Lipid management in the prevention of stroke: review and updated meta-analysis of statins for stroke prevention

Lancet Neurol. 2009 May;8(5):453-63. doi: 10.1016/S1474-4422(09)70058-4.


Despite the inconsistent or weak association between cholesterol and stroke, lowering of cholesterol concentrations with statins reduces the risk of stroke in high-risk populations and in patients with non-cardioembolic stroke or transient ischaemic attack. Statin therapy is the most important advance in stroke prevention since the introduction of aspirin and antihypertensive treatments. Meta-analysis of randomised trials of statins in combination with other preventive strategies, including 165 792 individuals, shows that each 1 mmol/L (39 mg/dL) decrease in LDL cholesterol equates to a reduction in relative risk for stroke of 21.1% (95% CI 6.3-33.5, p=0.009). In secondary prevention of non-cardioembolic stroke, intense reduction of LDL cholesterol by statins also significantly reduced the risk of recurrent stroke (relative risk 0.84, 0.71-0.99, p=0.03) and major cardiovascular events (0.80, 0.69-0.92, p=0.002). Future directions include assessment of a target LDL cholesterol concentration of less than 1.8 mmol/L (70 mg/dL), the effects of triglyceride-lowering therapy alone or in combination with statins, and the effects of treatments to raise HDL cholesterol concentrations.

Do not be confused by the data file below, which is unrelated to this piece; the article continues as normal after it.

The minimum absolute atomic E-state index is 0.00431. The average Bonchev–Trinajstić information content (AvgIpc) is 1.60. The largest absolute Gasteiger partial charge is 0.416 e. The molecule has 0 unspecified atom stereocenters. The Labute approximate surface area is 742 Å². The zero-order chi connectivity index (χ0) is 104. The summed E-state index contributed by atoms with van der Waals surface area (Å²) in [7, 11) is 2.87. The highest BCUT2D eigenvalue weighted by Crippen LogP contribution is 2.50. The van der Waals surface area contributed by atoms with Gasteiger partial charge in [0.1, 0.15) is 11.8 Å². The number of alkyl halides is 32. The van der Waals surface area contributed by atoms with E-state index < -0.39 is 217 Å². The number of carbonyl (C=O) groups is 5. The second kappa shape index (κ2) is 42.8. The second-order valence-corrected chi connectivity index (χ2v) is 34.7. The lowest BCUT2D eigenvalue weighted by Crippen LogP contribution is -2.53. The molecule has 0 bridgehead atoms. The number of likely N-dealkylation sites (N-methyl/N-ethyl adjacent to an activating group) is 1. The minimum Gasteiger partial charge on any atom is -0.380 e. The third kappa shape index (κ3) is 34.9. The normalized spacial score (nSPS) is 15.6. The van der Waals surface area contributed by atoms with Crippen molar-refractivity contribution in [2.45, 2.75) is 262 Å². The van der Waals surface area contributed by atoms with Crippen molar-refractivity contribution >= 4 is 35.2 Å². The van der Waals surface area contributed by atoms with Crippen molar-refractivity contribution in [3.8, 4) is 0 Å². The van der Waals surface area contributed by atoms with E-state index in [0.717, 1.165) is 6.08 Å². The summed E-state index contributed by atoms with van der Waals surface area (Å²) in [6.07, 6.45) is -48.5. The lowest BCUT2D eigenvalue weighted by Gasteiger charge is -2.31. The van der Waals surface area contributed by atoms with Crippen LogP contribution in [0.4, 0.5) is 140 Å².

Publication types

  • Meta-Analysis
  • Review

MeSH terms

  • Aged
  • Cholesterol, LDL / blood*
  • Female
  • Humans
  • Hydroxymethylglutaryl-CoA Reductase Inhibitors / therapeutic use*
  • Intracranial Hemorrhages / prevention & control
  • Male
  • Middle Aged
  • Randomized Controlled Trials as Topic
  • Regression Analysis
  • Risk Factors
  • Secondary Prevention
  • Stroke / mortality
  • Stroke / prevention & control*
  • Stroke / therapy


  • Cholesterol, LDL
  • Hydroxymethylglutaryl-CoA Reductase Inhibitors